Connect with us
[bsa_pro_ad_space id=12]

National

Women in vulnerable demographics most at risk of domestic homicide, study finds

Published

on

If you like this, share it!




  • More than three quarters of Canada’s domestic homicide victims were women, according to a new report released Thursday that said belonging to some specific demographic groups elevates the risk of a violent death even more.

    The report from the Canadian Domestic Homicide Prevention Initiative, a multi-year project studying domestic homicides with a focus on vulnerable groups, tracked data from across the country and analyzed relevant deaths between 2010 and 2015.

    Of the 476 people slain in a domestic homicide during that time, the report found 76 per cent of them were women or girls.

    The study focused particularly on four vulnerable groups — those of Indigenous heritage, immigrants and refugees, people living in remote or rural areas, and children. Taken together, people belonging to those four groups comprised 53 per cent of homicide victims killed during that time period, the report found.

    Myrna Dawson, report co-author and University of Guelph professor of public policy and criminal justice, said the numbers should serve as a wakeup call to a society that may have been lulled into a false sense of security about the safety of women in general and vulnerable populations in particular.

    “There is much talk about the need for improved resources for women and children experiencing violence, but I think sometimes that the general public feels that we have addressed this issue,” Dawson said.

    “These numbers are a stark reminder that, while we may have tried to improve our responses to domestic homicide for which women are clearly the primary victims, our efforts have fallen short somewhere along the line, particularly for some groups.”

    Some of those shortcomings emerge when looking at the vulnerable groups highlighted in the study, she said, adding anyone hoping to address gender-based violence needs to examine the unique challenges those populations face rather than trying to devise a one-size-fits-all solution.

    The data on homicide victims in rural and remote areas, for instance, suggests a need to rethink government responses to firearms.

    Domestic slayings in such communities accounted for 22 per cent or nearly a quarter of the homicides in the study, she said. Females were targeted in 78 per cent of those cases, the research found, but unlike in the rest of Canada where stabbings were the most common cause of death, killers in remote communities resorted to firearms most often.

    Governments funnelling money to combat guns and gangs in urban environments should take note of the data, Dawson said, adding the numbers suggest a need to direct some of those funds to limit violence in rural areas as well.

    Other barriers for those in remote areas include limited employment opportunities and lack of resources to help people leave abusive relationships, the report said.

    Similar risk factors were identified for immigrant and refugee populations, who may be isolated due to language barriers or lack appropriate or culturally relevant community supports.

    For Indigenous women, for whom the rate of domestic homicide was twice as high as the non-Indigenous population during the report’s time frame, the research found poor socioeconomic conditions and systemic racism play a role in keeping people in violent circumstances.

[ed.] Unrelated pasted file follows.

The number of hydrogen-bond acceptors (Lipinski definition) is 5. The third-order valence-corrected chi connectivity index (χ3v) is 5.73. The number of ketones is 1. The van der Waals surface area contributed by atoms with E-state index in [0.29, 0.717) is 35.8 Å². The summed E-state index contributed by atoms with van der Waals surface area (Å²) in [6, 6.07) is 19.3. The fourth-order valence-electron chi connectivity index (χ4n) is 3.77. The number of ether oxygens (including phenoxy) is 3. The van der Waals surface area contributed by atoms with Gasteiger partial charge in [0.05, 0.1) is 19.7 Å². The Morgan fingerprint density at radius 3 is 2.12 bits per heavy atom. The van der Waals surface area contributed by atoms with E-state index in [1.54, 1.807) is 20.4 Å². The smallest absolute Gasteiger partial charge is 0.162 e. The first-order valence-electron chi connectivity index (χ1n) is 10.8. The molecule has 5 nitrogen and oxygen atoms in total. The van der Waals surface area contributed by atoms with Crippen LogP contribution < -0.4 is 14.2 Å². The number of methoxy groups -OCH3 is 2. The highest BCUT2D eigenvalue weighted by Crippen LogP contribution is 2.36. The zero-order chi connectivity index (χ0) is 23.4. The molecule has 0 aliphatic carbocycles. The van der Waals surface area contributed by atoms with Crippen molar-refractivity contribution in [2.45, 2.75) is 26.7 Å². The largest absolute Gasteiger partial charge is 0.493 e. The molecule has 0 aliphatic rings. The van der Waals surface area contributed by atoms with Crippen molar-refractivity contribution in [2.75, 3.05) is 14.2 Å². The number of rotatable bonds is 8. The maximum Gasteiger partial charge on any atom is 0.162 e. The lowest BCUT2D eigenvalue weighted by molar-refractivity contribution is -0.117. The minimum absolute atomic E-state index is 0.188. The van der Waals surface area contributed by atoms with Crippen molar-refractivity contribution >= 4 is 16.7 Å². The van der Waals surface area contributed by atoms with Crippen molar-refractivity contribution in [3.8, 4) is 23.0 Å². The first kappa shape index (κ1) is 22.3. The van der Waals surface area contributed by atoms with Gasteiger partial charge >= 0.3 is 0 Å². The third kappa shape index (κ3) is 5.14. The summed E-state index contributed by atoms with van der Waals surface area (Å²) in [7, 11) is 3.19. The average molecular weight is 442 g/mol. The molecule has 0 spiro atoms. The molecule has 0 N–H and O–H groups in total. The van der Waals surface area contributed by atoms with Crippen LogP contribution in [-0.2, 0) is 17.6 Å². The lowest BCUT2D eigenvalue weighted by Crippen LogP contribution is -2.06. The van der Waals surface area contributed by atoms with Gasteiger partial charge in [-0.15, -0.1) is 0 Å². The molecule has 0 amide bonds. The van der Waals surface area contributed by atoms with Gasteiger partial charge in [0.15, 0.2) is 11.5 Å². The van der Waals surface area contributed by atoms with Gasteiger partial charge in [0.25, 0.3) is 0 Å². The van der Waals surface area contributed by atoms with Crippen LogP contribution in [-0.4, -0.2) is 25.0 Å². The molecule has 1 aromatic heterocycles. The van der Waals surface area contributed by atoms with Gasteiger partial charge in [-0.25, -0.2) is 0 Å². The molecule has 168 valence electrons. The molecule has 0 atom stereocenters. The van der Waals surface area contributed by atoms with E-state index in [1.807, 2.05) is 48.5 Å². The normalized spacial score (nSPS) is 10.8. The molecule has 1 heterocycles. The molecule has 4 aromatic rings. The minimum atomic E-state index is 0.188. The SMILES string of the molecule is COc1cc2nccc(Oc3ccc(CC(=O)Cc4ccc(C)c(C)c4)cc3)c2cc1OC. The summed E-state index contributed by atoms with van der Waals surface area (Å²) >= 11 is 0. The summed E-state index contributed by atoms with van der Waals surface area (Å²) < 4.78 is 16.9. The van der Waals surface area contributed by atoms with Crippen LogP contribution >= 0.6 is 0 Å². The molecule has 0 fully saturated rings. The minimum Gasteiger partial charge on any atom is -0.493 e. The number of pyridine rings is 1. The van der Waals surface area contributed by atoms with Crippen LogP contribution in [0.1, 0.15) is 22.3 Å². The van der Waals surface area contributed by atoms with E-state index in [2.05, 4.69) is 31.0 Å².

In order to provide meaningful help for people at risk of domestic violence, Dawson said everyone from researchers to service providers need to start looking at broader societal forces and not just individual circumstances.

    “We need to recognize that our efforts to address risk and safety for those experiencing violence are not working well,” she said. “We need to examine more nuanced and targeted ways to better respond so that we capture the lived realities of those experiencing violence the most. “

    The report also found that 13 per cent of cases surveyed involved the death of so-called collateral domestic homicide victims, typically family members, new partners, friends or neighbours of the intended target. The children of the intended victim made up the bulk of those deaths, the report said.

    Dawson said the risks faced by Canadian women are generally in line with global figures released last month by the United Nations Office on Drugs and Crime.

    That study found that 58 per cent of global homicides involving female victims in 2017 were domestic slayings. Dawson said the Canadian Domestic Homicide Prevention Initiative intends to continue surveying data until at least 2021.

    One vulnerable population not factored into the report’s analysis was disabled women, a demographic that both Dawson and Statistics Canada have identified as being at particular risk of violence in the home.

    A report released earlier this year found disabled people were twice as likely to experience domestic violence as non-disabled counterparts. It also noted that disabled women were more than twice as likely to report spousal violence than non-disabled women, though homicide rates were not specifically explored.

    Bonnie Brayton, National Executive Director of the Disabled Women’s Network, said omitting this demographic from a discussion of vulnerable populations is a “common and problematic practice.”

    But she said a burgeoning interest in research on disabled women and girls will hopefully address this shortcoming while helping to broaden the conversation about gender-based domestic violence.

    “This report absolutely has gaps, but the implication that should stand out is that intersectional feminist research is the way forward if we are going to see a shift in female homicides,” Brayton said.

    Michelle McQuigge , The Canadian Press


    If you like this, share it!

    National

    Funeral today for seven children killed in fast-moving Halifax fire